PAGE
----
Friday, March 20, 2009

Headlines Friday 20th March 2009

Tenth Aussie soldier killed in Afghanistan
An Australian soldier has died in Afghanistan protecting his mates, on the same day the body of another dead digger began his journey home.... - Rudd has sent another soldier to his death with his under-equipped expedition. - ed.
Labor will reject amended workplace bill: Swan
Treasurer Wayne Swan says the Rudd government is absolutely determined to push through parliament its planned changes to workplace laws.... - On the eve of Queensland elections, the ALP are divided over many things. - ed.
Life for Fritzl over House of Horror abuse
A jury has ordered Josef Fritzl detained for life for treating his daughter as a sex slave in the cellar of his home during a 24-year orgy of depravity in which he fathered seven children. ..
Australia on the ropes: out for 209 in Cape Town
South Africa has the upper hand after day one of the third Test in Cape Town, bowling out Australia for just 209 before cruising to 0-57....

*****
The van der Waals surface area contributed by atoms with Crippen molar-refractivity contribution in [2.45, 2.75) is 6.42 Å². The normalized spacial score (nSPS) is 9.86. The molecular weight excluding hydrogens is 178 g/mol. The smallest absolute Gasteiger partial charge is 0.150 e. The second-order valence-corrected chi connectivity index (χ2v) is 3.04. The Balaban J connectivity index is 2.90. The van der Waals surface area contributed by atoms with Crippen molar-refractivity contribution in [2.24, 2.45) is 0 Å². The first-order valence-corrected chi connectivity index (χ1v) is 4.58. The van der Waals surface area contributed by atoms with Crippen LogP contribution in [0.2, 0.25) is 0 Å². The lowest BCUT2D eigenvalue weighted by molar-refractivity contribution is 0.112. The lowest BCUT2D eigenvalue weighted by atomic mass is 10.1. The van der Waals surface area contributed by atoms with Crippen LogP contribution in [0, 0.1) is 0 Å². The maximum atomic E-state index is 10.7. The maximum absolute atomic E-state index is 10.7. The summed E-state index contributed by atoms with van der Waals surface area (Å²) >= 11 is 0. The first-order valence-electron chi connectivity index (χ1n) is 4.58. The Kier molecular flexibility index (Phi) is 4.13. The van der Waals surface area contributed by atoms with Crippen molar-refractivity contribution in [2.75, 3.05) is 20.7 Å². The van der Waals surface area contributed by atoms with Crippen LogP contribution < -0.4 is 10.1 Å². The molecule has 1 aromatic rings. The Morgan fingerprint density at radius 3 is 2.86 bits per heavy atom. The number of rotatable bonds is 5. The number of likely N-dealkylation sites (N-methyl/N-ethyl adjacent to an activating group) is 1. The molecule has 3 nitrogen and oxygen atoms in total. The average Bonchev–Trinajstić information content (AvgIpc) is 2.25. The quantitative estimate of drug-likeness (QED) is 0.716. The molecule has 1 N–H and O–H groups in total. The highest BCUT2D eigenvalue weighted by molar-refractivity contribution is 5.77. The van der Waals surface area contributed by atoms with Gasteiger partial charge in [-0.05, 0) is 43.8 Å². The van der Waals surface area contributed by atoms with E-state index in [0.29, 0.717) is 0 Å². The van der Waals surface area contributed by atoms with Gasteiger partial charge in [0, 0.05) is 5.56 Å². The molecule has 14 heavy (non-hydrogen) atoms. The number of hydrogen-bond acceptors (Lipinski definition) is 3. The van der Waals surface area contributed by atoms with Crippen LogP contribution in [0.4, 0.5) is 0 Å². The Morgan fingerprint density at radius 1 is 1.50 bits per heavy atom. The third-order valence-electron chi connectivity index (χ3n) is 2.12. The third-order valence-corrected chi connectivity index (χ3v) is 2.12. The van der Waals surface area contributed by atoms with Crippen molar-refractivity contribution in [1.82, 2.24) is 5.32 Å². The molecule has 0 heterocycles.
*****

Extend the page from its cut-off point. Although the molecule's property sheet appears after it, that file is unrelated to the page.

Demetriou hits out at AFL "doomsayers"
AFL chief executive Andrew Demetriou has used the official season launch to hit back at critics of the game's expansion plans, calling them "doomsayers"....
Housing starts slump to eight-year low
Housing starts slumped to their lowest level in almost eight years in the December quarter as potential home owners were sidelined by worries about the economy, economists say.... - on the eve of the Queensland elections, it is worth noting that Rudd has done nothing he promised. - ed.
UK rejects calls to cap executive pay
Britain's Treasury chief Alistair Darling rejected calls to cap the pay of executives in banks that were part of the government's multi-billion pound (dollar) bailout package....
Autopsy confirms head knock killed Natasha Richardson
British actress Natasha Richardson died from an accidental blow to the head, an autopsy has confirmed after a freak ski accident....
Polls, newspapers show swing towards Springborg
Liberal National Party leader Lawrence Springborg enters the final day of campaigning before the Queensland state election on Saturday ahead in the polls.
Police investigating Darwiche's murder charge two men
Police investigating the murder of Sydney crime figure Abdul Darwiche have charged two men caught with a loaded gun in their car.
Teacher sacked every three weeks for sex crimes
Every three weeks on average in NSW, a teacher is sacked for sexually assaulting children or committing other sex crimes against students, government figures show. - can't they get rid of that teacher once and for all? - ed.
Fast-food giant funding nation's McMaths